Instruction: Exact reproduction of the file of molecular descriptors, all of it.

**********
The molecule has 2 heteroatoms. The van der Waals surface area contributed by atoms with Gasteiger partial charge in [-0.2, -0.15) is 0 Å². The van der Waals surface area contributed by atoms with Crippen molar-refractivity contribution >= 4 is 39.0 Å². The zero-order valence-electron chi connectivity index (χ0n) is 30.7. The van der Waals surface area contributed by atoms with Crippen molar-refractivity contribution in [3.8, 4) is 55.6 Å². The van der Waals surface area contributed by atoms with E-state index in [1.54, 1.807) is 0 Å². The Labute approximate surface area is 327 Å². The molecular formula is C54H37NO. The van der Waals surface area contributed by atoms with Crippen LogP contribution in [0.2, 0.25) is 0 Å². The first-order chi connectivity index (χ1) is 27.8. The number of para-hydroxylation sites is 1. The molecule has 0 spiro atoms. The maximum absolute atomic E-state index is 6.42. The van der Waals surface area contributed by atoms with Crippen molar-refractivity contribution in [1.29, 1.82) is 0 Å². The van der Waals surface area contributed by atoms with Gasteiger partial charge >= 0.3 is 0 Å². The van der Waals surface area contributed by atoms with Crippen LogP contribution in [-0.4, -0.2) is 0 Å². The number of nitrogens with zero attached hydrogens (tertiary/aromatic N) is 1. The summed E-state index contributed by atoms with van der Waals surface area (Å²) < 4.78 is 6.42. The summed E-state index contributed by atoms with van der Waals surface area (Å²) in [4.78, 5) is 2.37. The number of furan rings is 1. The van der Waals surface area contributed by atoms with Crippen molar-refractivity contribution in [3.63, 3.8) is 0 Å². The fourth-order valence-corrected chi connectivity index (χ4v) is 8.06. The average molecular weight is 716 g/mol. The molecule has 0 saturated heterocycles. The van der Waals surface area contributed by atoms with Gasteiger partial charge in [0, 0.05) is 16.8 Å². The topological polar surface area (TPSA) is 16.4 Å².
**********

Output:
The molecule has 2 heteroatoms. The van der Waals surface area contributed by atoms with Gasteiger partial charge in [-0.2, -0.15) is 0 Å². The van der Waals surface area contributed by atoms with Crippen molar-refractivity contribution >= 4 is 39.0 Å². The zero-order valence-electron chi connectivity index (χ0n) is 30.7. The van der Waals surface area contributed by atoms with Crippen molar-refractivity contribution in [3.8, 4) is 55.6 Å². The van der Waals surface area contributed by atoms with E-state index in [1.54, 1.807) is 0 Å². The Labute approximate surface area is 327 Å². The molecular formula is C54H37NO. The van der Waals surface area contributed by atoms with Crippen LogP contribution in [0.2, 0.25) is 0 Å². The first-order chi connectivity index (χ1) is 27.8. The number of para-hydroxylation sites is 1. The molecule has 0 spiro atoms. The maximum absolute atomic E-state index is 6.42. The van der Waals surface area contributed by atoms with Crippen molar-refractivity contribution in [1.29, 1.82) is 0 Å². The van der Waals surface area contributed by atoms with Gasteiger partial charge >= 0.3 is 0 Å². The van der Waals surface area contributed by atoms with Crippen LogP contribution in [-0.4, -0.2) is 0 Å². The number of nitrogens with zero attached hydrogens (tertiary/aromatic N) is 1. The summed E-state index contributed by atoms with van der Waals surface area (Å²) < 4.78 is 6.42. The summed E-state index contributed by atoms with van der Waals surface area (Å²) in [4.78, 5) is 2.37. The number of furan rings is 1. The van der Waals surface area contributed by atoms with Crippen molar-refractivity contribution in [3.63, 3.8) is 0 Å². The fourth-order valence-corrected chi connectivity index (χ4v) is 8.06. The average molecular weight is 716 g/mol. The molecule has 0 saturated heterocycles. The van der Waals surface area contributed by atoms with Gasteiger partial charge in [0, 0.05) is 16.8 Å². The topological polar surface area (TPSA) is 16.4 Å².